March is National Nutrition Month, encouraging others to make informed choices when it comes to healthy eating habits. What’s one simple habit you recommend starting with?

 

Define what a healthy diet is to YOU and your health goals — WRITE THEM DOWN. A lot of times people just say they want to eat healthier, but they don’t know what that means, and then when they define it, it is actually a very restrictive definition, that almost sets one up to fail.

 

Define, write down, and be realistic with what you have the energy to do at this time. In terms of specific food shifts, aim for half of your food intake to come from plants and try to eat rainbows throughout the day, and drink water.

 

Any big misconceptions you want to debunk when it comes to healthy eating & nutrition?

 

Goodness, there are so many! One thing that drives me nuts is those videos from celebrities depicting what they eat in a day. I’m 99% positive that they are lying and what does it even matter what a celebrity eats in a day? We aren’t that celebrity!

 

I have worked with so many fitness professionals, models, etc. and I can tell you that no one really knows what anyone eats except for their nutritionist (and even I need to figure out their real truth sometimes). Focus on what works for you, your needs, and your health.

 

Another misconception is that eating healthy is boring. I remember years ago I was quoted saying, “If your salad is boring, all it says is that you are.”  A little snarky, I know, but it is true. Also, a salad to me is just a mix of food, mostly plants — this can be cooked or raw. A vegetable soup? To me, that’s the same as a salad.

 

What’s one of your favorite healthy meals or snacks you can’t get enough of lately?

 

I am not a snacker so I’ll tell you my favorite meals. My current fave breakfast that I have post-workout four days a week: Overnight oats with oat milk, chia seeds, vanilla almond butter, cinnamon, and nutmeg. Simple.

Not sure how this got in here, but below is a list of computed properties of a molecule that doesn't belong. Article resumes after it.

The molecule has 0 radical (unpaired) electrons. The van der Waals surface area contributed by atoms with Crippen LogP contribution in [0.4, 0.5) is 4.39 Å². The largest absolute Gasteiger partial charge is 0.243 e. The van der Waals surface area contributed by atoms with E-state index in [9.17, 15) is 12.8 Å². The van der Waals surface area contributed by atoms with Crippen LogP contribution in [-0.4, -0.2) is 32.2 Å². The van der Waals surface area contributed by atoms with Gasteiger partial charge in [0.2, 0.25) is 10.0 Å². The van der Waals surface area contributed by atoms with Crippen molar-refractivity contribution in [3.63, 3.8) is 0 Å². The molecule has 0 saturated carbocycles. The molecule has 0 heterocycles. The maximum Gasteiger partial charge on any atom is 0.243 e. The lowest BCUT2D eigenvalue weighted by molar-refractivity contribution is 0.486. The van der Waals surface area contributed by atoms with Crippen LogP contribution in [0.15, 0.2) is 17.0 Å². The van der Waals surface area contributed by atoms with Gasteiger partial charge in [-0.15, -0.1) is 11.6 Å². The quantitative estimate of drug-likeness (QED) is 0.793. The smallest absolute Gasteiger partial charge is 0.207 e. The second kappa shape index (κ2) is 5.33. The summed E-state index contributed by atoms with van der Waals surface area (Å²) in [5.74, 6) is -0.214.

Dinner: Potato and egg bake served with chopped salad (that is a mix of raw and roasted veg for texture) and a tahini dressing. We really do keep it simple in our house.

 

What are some go-to wellness tools you lean on when it comes to staying healthy – mind, body, and soul?

 

  1. Listen to my body. If I’m overtired, I do not work out. Go to bed early; sleep is essential.
  2. Plan my meals so I don’t stress out about them; the less stress the better!
  3. Keep my kitchen stocked with items that I know make me feel good. (I encourage all of my clients to figure out their 3-4 food items that make them feel good and keep those in house.)
  4. Make my bed. I know, it may seem silly, but it helps me feel put together, which helps my mindset.
  5. Drink water. It’s so crazy how easily we forget to drink water, then when we do we are like, “Wow, water is amazing and I feel so much better!”
  6. Write to-do lists. It helps clear space in my head and I don’t worry about forgetting things. (I have post-its everywhere!)
  7. Say “no” to things that I don’t need to do. As I have gotten older, this has become much easier. Plus I have suffered from burnout and I don’t want to repeat that.

 

What does “wellness” look like for you?

 

Wellness to me is contentment, self-acceptance. It is subtle, like a sparkle in your eyes, a spontaneous bike ride that ends up being 20 miles instead of 10 but you can do it because you are well a dinner party with family where you eat food that makes you feel good, and smiles. Wellness to me is the ability to live a full life of your design.